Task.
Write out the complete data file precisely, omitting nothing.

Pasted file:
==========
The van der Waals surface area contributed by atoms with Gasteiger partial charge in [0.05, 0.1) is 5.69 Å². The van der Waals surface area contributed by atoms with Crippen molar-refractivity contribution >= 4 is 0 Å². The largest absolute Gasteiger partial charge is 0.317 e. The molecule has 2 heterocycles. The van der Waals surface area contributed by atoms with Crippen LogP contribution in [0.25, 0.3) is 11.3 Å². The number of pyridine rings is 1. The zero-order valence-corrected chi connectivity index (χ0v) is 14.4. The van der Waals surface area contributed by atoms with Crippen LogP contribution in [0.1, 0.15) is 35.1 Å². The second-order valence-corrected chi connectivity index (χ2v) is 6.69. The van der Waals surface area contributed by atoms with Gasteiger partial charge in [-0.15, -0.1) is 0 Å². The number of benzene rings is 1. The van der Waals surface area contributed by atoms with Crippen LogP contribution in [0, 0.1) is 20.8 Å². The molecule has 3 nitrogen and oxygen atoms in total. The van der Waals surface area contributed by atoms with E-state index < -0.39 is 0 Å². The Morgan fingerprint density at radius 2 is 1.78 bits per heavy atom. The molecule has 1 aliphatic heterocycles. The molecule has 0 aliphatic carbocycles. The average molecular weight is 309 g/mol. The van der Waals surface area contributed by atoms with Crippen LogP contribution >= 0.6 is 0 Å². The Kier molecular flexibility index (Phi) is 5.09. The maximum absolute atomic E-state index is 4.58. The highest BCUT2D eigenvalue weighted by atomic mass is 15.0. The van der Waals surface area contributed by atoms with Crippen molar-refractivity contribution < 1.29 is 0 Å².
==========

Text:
The van der Waals surface area contributed by atoms with Gasteiger partial charge in [0.05, 0.1) is 5.69 Å². The van der Waals surface area contributed by atoms with Crippen molar-refractivity contribution >= 4 is 0 Å². The largest absolute Gasteiger partial charge is 0.317 e. The molecule has 2 heterocycles. The van der Waals surface area contributed by atoms with Crippen LogP contribution in [0.25, 0.3) is 11.3 Å². The number of pyridine rings is 1. The zero-order valence-corrected chi connectivity index (χ0v) is 14.4. The van der Waals surface area contributed by atoms with Crippen LogP contribution in [0.1, 0.15) is 35.1 Å². The second-order valence-corrected chi connectivity index (χ2v) is 6.69. The van der Waals surface area contributed by atoms with Gasteiger partial charge in [-0.15, -0.1) is 0 Å². The number of benzene rings is 1. The van der Waals surface area contributed by atoms with Crippen LogP contribution in [0, 0.1) is 20.8 Å². The molecule has 3 nitrogen and oxygen atoms in total. The van der Waals surface area contributed by atoms with E-state index < -0.39 is 0 Å². The Morgan fingerprint density at radius 2 is 1.78 bits per heavy atom. The molecule has 1 aliphatic heterocycles. The molecule has 0 aliphatic carbocycles. The average molecular weight is 309 g/mol. The van der Waals surface area contributed by atoms with Crippen LogP contribution >= 0.6 is 0 Å². The Kier molecular flexibility index (Phi) is 5.09. The maximum absolute atomic E-state index is 4.58. The highest BCUT2D eigenvalue weighted by atomic mass is 15.0. The van der Waals surface area contributed by atoms with Crippen molar-refractivity contribution < 1.29 is 0 Å².